In 2012 the 3rd most popular A-level subject in the UK for boys was physics (27,148 entries). For comparison, A-level physics only ranked 18th for girls (7,361 entries) . Alas, girls only make up around 20% of a typical A-level physics classroom – indeed this low ratio has persisted for a number of decades .
In the latest 2015 statistics from the Joint Council for Qualifications, the gender imbalance for A-level physics was the second worst, only outdone by A-level computing.
Considering science (double award or separate sciences) is compulsory for all boys AND girls at GCSE, why should girls interest in physics drop off so suddenly at A-level (even though they show similar attainment to boys at GCSE)?
Research from the Institute of Physics has revealed some of the important issues that underlie these worrying statistics :
- It can’t be assumed that in the current National Curriculum, all students, particularly girls, are gaining meaningful access to physics.
- Students’ interest in science declines as they progress through their GCSE years, particularly for girls and particularly in physics.
- Girls, more than boys, experience a difference between their personal goals for learning and the learning goals of the physics curriculum. As a consequence they are less inclined to opt for A-level physics, even if they achieve high grades at GCSE.
- As they go through school, students experience physics to be increasingly difficult. This perception is in part due to the mathematical demands of the subject but also to girls’ developing feeling of “not being able to do physics” even though this in not borne out in their performance at GCSE.
So, what can be done to address this issue? How do secondary school physics teachers go about improving the gender balance in our subject?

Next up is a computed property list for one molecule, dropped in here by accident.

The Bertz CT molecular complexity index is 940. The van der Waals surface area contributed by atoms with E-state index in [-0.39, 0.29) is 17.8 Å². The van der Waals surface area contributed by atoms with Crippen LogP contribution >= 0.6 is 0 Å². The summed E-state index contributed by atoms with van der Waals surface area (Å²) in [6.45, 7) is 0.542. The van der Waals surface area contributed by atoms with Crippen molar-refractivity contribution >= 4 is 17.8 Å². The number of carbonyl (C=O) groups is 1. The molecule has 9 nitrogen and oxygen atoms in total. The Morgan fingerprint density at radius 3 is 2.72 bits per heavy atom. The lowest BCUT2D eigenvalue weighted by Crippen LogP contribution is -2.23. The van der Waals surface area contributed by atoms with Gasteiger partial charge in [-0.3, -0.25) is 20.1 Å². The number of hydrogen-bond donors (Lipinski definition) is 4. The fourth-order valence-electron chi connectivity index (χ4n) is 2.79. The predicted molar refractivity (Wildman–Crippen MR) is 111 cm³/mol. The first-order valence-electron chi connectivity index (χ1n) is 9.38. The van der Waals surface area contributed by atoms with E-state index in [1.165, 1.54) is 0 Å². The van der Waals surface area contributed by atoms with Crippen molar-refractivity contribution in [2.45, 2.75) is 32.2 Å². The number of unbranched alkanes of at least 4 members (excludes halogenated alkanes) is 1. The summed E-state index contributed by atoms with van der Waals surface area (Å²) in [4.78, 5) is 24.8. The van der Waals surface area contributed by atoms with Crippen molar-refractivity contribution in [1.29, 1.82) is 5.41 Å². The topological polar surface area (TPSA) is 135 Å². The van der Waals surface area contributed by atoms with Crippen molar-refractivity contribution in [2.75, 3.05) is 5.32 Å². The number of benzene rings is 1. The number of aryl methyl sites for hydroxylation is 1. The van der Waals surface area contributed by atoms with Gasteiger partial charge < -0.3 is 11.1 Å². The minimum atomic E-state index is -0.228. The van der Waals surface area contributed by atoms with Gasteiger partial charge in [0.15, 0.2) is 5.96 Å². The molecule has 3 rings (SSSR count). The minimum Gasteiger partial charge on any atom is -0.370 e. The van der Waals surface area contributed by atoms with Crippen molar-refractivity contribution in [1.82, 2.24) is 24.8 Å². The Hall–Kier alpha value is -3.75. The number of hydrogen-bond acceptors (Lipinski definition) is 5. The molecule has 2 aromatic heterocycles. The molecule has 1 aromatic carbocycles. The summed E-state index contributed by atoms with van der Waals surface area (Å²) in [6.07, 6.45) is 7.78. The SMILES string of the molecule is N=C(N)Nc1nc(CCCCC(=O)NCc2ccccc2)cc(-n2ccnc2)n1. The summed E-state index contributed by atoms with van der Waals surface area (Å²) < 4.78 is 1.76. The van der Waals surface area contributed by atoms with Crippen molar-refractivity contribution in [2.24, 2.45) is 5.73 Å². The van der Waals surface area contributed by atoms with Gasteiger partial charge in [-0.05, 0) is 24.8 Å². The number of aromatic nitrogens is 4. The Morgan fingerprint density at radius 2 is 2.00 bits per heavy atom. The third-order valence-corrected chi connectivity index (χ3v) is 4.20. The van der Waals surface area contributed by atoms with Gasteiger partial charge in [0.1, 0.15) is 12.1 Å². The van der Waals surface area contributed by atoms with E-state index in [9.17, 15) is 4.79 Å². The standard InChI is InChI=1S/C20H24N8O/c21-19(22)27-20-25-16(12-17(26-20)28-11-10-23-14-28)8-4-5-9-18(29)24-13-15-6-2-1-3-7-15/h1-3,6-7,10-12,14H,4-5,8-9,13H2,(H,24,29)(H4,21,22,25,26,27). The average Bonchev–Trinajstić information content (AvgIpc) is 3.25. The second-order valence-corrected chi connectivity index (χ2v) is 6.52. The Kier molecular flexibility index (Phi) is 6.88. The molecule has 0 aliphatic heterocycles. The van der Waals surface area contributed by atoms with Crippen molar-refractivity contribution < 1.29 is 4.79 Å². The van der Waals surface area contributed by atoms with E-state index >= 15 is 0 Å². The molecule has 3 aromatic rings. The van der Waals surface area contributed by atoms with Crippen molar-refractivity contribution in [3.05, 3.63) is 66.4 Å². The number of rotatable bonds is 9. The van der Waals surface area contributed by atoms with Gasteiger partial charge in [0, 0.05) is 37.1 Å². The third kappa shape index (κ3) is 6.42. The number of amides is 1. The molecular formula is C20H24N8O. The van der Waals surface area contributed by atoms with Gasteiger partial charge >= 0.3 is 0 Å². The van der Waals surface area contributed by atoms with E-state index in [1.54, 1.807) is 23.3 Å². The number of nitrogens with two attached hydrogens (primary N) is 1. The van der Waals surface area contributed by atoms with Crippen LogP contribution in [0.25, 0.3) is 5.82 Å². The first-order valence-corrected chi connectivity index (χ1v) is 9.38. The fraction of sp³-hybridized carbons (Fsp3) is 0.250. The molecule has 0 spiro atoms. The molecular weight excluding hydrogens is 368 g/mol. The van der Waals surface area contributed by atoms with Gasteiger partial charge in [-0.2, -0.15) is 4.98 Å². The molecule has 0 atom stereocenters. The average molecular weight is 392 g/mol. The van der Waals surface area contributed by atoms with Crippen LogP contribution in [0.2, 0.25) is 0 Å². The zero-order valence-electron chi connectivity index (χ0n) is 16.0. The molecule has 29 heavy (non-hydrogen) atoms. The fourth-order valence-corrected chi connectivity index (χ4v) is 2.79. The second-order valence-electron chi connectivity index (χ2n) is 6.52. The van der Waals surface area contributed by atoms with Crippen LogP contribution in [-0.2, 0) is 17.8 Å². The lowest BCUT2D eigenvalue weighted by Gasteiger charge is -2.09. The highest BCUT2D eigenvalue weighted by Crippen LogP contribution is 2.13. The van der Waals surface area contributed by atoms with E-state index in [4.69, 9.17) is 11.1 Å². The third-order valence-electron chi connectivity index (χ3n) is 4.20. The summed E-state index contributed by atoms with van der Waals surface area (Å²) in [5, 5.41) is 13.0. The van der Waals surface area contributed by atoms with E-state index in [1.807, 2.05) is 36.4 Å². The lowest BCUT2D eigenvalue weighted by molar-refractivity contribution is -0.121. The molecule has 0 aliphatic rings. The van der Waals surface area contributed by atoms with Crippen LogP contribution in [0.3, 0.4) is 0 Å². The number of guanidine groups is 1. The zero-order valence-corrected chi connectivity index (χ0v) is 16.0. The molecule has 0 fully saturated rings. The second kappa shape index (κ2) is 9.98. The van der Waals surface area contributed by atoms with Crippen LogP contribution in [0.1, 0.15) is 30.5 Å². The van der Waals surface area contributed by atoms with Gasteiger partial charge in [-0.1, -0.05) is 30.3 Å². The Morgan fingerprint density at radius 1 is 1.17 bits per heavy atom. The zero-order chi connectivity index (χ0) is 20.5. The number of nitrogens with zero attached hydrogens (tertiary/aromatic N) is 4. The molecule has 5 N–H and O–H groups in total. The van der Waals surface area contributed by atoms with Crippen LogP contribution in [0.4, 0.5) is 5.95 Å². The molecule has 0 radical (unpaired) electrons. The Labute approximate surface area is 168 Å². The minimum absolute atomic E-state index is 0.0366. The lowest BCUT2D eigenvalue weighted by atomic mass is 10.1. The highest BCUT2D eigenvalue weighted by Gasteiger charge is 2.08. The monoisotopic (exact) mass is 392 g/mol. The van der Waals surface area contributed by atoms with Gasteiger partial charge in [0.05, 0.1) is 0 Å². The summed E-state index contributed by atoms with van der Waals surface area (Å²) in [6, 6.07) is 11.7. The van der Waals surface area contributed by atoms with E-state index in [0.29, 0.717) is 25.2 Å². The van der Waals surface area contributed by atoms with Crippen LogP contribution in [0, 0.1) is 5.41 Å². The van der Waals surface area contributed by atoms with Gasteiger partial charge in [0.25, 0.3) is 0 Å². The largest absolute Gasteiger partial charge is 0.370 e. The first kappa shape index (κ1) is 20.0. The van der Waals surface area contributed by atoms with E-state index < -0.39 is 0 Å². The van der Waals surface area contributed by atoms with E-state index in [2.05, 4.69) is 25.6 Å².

Well, the Institute of Physics has done some sterling work to understand and address the issue of girls’ under-representation in physics in post-16 education [2,3]. They have even produced a drama that shows two teachers struggling to change their teaching to “save” their student Nellie’s interest in physics…..
To summarise the ending of the video, to keep girls interested in physics, and ultimately increase uptake post-16, physics teachers need to:
- Make physics relevant to students every day lives
- Break up crowds and make up teams – groups of no more than 3, boys can take over in practical work so consider all girl groups, or alternatively, assign individual roles so everyone can actively participate
- Run with the student’s (rather than teacher’s) ideas…see where they lead. Sometimes you may be surprised how good they can be!
- Know their students – what are they good at outside of your subject?
- Be passionate about their subject! (an easy win here)
Indeed, while all of the above points are very relevant, I would go further and include a further 7 strategies:
6. Inform career paths
Girls are more likely to forward plan so links to careers are an effective engagement tool for them. Even if students aren’t sure what they would like to go on to do (at university), an A-level in maths or the sciences which are facilitating subjects, are an excellent choice for any student who wants to go onto higher education since they open up doors to the vast majority of undergraduate courses .
Certainly, when I spoke to my top set Year 11 physics class, the majority of students were unaware of where a physics A-level/degree could take you. They were genuinely surprised when I went through all the job opportunities afforded to them by physics . The girls were particularly interested in careers that involved caring for others such as a medical physicists (radiographer/sonographer) and environmental scientists, careers that were multidisciplinary in nature (science journalist, university researcher), or especially careers that involved the space industry.
Interestingly, the fact that physics graduates often outperform the majority of other graduates in terms of salary – girls seemed to place little value on this.